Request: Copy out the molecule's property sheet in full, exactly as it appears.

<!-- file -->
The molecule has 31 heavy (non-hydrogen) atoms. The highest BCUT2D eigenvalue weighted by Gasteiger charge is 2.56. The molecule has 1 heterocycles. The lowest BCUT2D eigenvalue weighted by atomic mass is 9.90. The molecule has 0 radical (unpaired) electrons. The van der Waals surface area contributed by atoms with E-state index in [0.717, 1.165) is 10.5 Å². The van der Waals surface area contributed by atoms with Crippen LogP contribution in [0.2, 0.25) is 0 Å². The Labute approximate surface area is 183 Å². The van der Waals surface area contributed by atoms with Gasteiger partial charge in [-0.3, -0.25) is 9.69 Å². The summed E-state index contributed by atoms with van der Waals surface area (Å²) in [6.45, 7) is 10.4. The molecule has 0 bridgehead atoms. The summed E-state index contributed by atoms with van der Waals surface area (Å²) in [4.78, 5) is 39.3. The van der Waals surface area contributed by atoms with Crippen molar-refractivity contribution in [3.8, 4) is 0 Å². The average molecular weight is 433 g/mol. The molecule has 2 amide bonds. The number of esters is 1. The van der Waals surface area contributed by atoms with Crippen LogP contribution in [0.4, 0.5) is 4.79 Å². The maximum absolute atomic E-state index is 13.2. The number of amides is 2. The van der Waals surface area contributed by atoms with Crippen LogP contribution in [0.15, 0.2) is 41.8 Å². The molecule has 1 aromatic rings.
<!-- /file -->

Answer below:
The molecule has 31 heavy (non-hydrogen) atoms. The highest BCUT2D eigenvalue weighted by Gasteiger charge is 2.56. The molecule has 1 heterocycles. The lowest BCUT2D eigenvalue weighted by atomic mass is 9.90. The molecule has 0 radical (unpaired) electrons. The van der Waals surface area contributed by atoms with E-state index in [0.717, 1.165) is 10.5 Å². The van der Waals surface area contributed by atoms with Crippen LogP contribution in [0.2, 0.25) is 0 Å². The Labute approximate surface area is 183 Å². The van der Waals surface area contributed by atoms with Gasteiger partial charge in [-0.3, -0.25) is 9.69 Å². The summed E-state index contributed by atoms with van der Waals surface area (Å²) in [6.45, 7) is 10.4. The molecule has 0 bridgehead atoms. The summed E-state index contributed by atoms with van der Waals surface area (Å²) in [4.78, 5) is 39.3. The van der Waals surface area contributed by atoms with Crippen molar-refractivity contribution in [3.8, 4) is 0 Å². The average molecular weight is 433 g/mol. The molecule has 2 amide bonds. The number of esters is 1. The van der Waals surface area contributed by atoms with Crippen LogP contribution in [0.4, 0.5) is 4.79 Å². The maximum absolute atomic E-state index is 13.2. The number of amides is 2. The van der Waals surface area contributed by atoms with Crippen LogP contribution in [0.15, 0.2) is 41.8 Å². The molecule has 1 aromatic rings.